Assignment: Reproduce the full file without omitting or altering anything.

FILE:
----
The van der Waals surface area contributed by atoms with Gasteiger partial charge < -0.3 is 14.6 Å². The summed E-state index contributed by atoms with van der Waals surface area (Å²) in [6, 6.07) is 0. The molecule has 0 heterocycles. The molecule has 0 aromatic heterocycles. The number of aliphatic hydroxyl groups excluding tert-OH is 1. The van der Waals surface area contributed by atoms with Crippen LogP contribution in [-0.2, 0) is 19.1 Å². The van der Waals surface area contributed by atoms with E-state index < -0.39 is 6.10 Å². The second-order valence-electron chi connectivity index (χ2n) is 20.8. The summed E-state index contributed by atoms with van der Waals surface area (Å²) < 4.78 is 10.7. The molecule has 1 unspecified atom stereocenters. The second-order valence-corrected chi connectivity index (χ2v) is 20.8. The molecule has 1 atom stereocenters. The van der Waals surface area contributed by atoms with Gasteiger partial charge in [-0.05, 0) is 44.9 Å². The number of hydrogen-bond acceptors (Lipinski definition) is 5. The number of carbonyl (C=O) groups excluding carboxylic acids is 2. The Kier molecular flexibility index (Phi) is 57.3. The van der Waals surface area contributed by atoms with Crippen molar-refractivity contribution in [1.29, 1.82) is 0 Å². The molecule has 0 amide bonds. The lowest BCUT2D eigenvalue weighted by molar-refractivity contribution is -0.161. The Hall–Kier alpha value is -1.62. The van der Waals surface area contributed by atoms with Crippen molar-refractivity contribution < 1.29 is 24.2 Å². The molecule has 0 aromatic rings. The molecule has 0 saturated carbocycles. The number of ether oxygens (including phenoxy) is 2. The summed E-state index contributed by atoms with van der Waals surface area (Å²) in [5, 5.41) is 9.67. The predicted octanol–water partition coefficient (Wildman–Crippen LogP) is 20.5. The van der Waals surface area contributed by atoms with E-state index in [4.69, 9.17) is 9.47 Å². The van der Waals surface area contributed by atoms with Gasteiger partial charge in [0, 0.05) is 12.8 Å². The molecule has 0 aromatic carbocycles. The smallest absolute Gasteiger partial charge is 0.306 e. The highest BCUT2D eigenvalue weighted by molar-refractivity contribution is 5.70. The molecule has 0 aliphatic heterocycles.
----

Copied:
The van der Waals surface area contributed by atoms with Gasteiger partial charge < -0.3 is 14.6 Å². The summed E-state index contributed by atoms with van der Waals surface area (Å²) in [6, 6.07) is 0. The molecule has 0 heterocycles. The molecule has 0 aromatic heterocycles. The number of aliphatic hydroxyl groups excluding tert-OH is 1. The van der Waals surface area contributed by atoms with Crippen LogP contribution in [-0.2, 0) is 19.1 Å². The van der Waals surface area contributed by atoms with E-state index < -0.39 is 6.10 Å². The second-order valence-electron chi connectivity index (χ2n) is 20.8. The summed E-state index contributed by atoms with van der Waals surface area (Å²) < 4.78 is 10.7. The molecule has 1 unspecified atom stereocenters. The second-order valence-corrected chi connectivity index (χ2v) is 20.8. The molecule has 1 atom stereocenters. The van der Waals surface area contributed by atoms with Gasteiger partial charge in [-0.05, 0) is 44.9 Å². The number of hydrogen-bond acceptors (Lipinski definition) is 5. The number of carbonyl (C=O) groups excluding carboxylic acids is 2. The Kier molecular flexibility index (Phi) is 57.3. The van der Waals surface area contributed by atoms with Crippen molar-refractivity contribution in [1.29, 1.82) is 0 Å². The molecule has 0 amide bonds. The lowest BCUT2D eigenvalue weighted by molar-refractivity contribution is -0.161. The Hall–Kier alpha value is -1.62. The van der Waals surface area contributed by atoms with Crippen molar-refractivity contribution < 1.29 is 24.2 Å². The molecule has 0 aromatic rings. The molecule has 0 saturated carbocycles. The number of ether oxygens (including phenoxy) is 2. The summed E-state index contributed by atoms with van der Waals surface area (Å²) in [5, 5.41) is 9.67. The predicted octanol–water partition coefficient (Wildman–Crippen LogP) is 20.5. The van der Waals surface area contributed by atoms with E-state index in [4.69, 9.17) is 9.47 Å². The van der Waals surface area contributed by atoms with Gasteiger partial charge in [0, 0.05) is 12.8 Å². The molecule has 0 aromatic carbocycles. The smallest absolute Gasteiger partial charge is 0.306 e. The highest BCUT2D eigenvalue weighted by molar-refractivity contribution is 5.70. The molecule has 0 aliphatic heterocycles.